The expansive progress of Bong Joon-ho’s filmography through The Host (2006) and Snowpiercer (2013) has made it very clear that the Korean director has the imagination and technical chops to create fantasy cinema on a level with anything from the Hollywood mainstream, but a sensibility with no taste for the blockbuster production line’s easy reassurance. While the troubling ambiguities of the freedom struggle enacted on board Snowpiercer’s giant train refused to let the audience off lightly, the seemingly more conventional monster-movie dynamics in The Host actually provided a metaphorical catch-all for South Korea’s social anxieties.
South Korea/USA 1017
Director Bong Joon-ho
Lucy Mirando Tilda Swinton
Jay Paul Dano
Mija Ahn Seo-Hyun
Heebong Byun Heebong
K Steven Yeun
Red Lily Collins
Mundo Park Yoon Je Moon
Jennifer Shirley Henderson
Blond Daniel Henshall
Silver Devon Bostick
Frank Dawson Giancarlo Esposito
Dr Johnny Wilcox Jake Gyllenhaal
At first glance, Okja probably appears like a more benign affair, an ostensibly sentimental variation on the ‘boy and his dawg’ theme, except that the bond between child and critter is formed by Ahn Seo-hyun’s mountain-dwelling South Korean tweenage girl Mija and the eponymous, imposing, digitally composed beastie, accurately described by Bong as a combination of pig, manatee and hippo. Loyal, brave and endlessly cuddlesome, Okja is just about the best pal a kid could ever have, with more than a hint of Miyazaki’s Totoro in its combination of bulk and quiet soulfulness. This being Bong, however, there’s a bit more to this CGI creation – if the fish-monster-thing in The Host presented a cluster of contemporary fears, Okja’s purpose is to open up a conversation about the harsh industrial realities of modern food production.
That much is clear from the snazzily staged 2007-set opener, where corporate CEO Tilda Swinton’s claims for a new generation of naturally birthed superpigs to combat world hunger – supported by cheery animated graphics and the anthemic tones of The Isley Brothers’ Harvest for the World – are delivered with such upbeat sincerity that suspicions of genetically modified skulduggery are instantly raised.
Indeed, hers is just one shade of the varied hypocrisies providing the narrative fibre as the film tears through a sturdy separation-and-rescue trajectory familiar from many an animal story. With the corporation’s plan for a world superpig beauty contest taking a decade to reach maturation, by the time we find Mija and Okja blissfully bonding on a bucolic Korean mountain top we already have some idea of the fate in store for the mighty porker. The girl’s bright-eyed innocence – if anything a little one-note – sets up an obvious contrast with Jake Gyllenhaal’s corporate sell-out TV zoologist, who’s come to collect the big beastie, and whose grating would-be comic turn (weirdly channelling Pee-wee Herman, it seems) is hard to take seriously when he later attempts to bare his compromised conscience.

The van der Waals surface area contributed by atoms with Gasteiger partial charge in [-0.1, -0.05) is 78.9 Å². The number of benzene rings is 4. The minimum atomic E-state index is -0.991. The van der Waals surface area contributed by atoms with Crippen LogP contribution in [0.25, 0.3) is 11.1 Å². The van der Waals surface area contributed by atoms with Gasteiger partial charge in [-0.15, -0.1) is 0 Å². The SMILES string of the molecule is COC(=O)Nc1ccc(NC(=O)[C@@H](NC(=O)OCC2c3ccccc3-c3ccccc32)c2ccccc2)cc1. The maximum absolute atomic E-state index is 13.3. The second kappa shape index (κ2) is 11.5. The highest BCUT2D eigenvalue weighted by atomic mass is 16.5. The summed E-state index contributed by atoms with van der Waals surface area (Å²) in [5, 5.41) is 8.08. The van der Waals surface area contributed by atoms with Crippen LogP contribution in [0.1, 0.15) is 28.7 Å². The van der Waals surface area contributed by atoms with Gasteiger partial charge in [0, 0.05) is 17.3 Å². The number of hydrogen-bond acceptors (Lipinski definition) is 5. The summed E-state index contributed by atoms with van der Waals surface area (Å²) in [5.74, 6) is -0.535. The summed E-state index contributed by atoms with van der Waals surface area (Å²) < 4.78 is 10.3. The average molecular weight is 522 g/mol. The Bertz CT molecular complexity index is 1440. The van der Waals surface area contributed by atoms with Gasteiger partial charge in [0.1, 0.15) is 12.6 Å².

Thankfully, the other stellar performers fare better in exposing their own tangled morals. Paul Dano layers in a hint of cold steel beneath his moon-faced sweetness as the idealistic activist struggling to stick to the Animal Liberation Front’s (ALF) non-violent precepts, while Swinton (previously an outstanding Thatcherite villainess in Snowpiercer) is truly resplendent in a dual role as the identical twins at the head of the dread Mirando corporation, one sister’s childlike happy-clappy eco-friendly spin the binary opposite of the other’s straight-talking conscience-free greed. Certainly, there’s a hint of King Kong as the plot brings Okja to be shown off in a public celebration of corporate accomplishment, and Bong really displays his digital mettle in the action highlights en route, where a destructive stampede inside a Seoul shopping mall combines state-of-the-art effects and sheer absurdist glee.
That said, the movie definitely shifts up another gear in dramatic intensity when the fun stops and we enter the charnel house of the Mirando lab-cum-slaughterhouse. The superpigs we see being sliced into plastic-wrapped portions aren’t exactly real, but given the emotional bond we’ve formed with loveable big lug Okja, seeing her brethren dispatched in this way is enough to make you slightly abashed about that pack of chops in the fridge at home.
Bong has clearly come a long way from the blackly playful disposal of sundry yappy apartment-block pooches in 2000’s Barking Dogs Never Bite; while the joshing aimed at the ALF here slightly softens the animal-rights agenda, the way Okja becomes a symbol of the marketing infantilisation masking the ugly practicalities of meat production shows Bong willing and able to spoil the party. Still, the bittersweet finale also flags up the challenges ahead in providing a harvest for the expanding world, so no platitudinous solutions here, just a movie that showcases Bong’s admirable flair for artfully unhinged spectacle, deftly undercut by a chastening reality check that never allows us to enjoy ourselves too much.